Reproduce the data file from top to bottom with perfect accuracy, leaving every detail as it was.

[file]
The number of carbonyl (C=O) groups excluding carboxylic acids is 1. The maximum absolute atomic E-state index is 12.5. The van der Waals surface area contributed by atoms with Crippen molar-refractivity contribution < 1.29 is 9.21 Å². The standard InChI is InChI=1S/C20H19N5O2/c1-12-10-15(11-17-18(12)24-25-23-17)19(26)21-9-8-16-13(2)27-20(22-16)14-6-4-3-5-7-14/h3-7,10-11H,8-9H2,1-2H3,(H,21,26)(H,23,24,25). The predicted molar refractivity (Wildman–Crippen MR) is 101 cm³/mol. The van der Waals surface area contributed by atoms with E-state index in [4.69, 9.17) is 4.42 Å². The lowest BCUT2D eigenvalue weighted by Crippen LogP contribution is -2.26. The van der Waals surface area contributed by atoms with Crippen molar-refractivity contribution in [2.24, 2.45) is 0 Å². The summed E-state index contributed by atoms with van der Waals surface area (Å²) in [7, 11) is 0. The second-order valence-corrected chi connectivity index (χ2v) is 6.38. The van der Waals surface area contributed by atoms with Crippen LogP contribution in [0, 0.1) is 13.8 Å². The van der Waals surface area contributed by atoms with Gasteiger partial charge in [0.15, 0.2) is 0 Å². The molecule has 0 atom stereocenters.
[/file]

The number of carbonyl (C=O) groups excluding carboxylic acids is 1. The maximum absolute atomic E-state index is 12.5. The van der Waals surface area contributed by atoms with Crippen molar-refractivity contribution < 1.29 is 9.21 Å². The standard InChI is InChI=1S/C20H19N5O2/c1-12-10-15(11-17-18(12)24-25-23-17)19(26)21-9-8-16-13(2)27-20(22-16)14-6-4-3-5-7-14/h3-7,10-11H,8-9H2,1-2H3,(H,21,26)(H,23,24,25). The predicted molar refractivity (Wildman–Crippen MR) is 101 cm³/mol. The van der Waals surface area contributed by atoms with E-state index in [4.69, 9.17) is 4.42 Å². The lowest BCUT2D eigenvalue weighted by Crippen LogP contribution is -2.26. The van der Waals surface area contributed by atoms with Crippen molar-refractivity contribution in [2.24, 2.45) is 0 Å². The summed E-state index contributed by atoms with van der Waals surface area (Å²) in [7, 11) is 0. The second-order valence-corrected chi connectivity index (χ2v) is 6.38. The van der Waals surface area contributed by atoms with Crippen LogP contribution in [0, 0.1) is 13.8 Å². The van der Waals surface area contributed by atoms with Gasteiger partial charge in [0.15, 0.2) is 0 Å². The molecule has 0 atom stereocenters.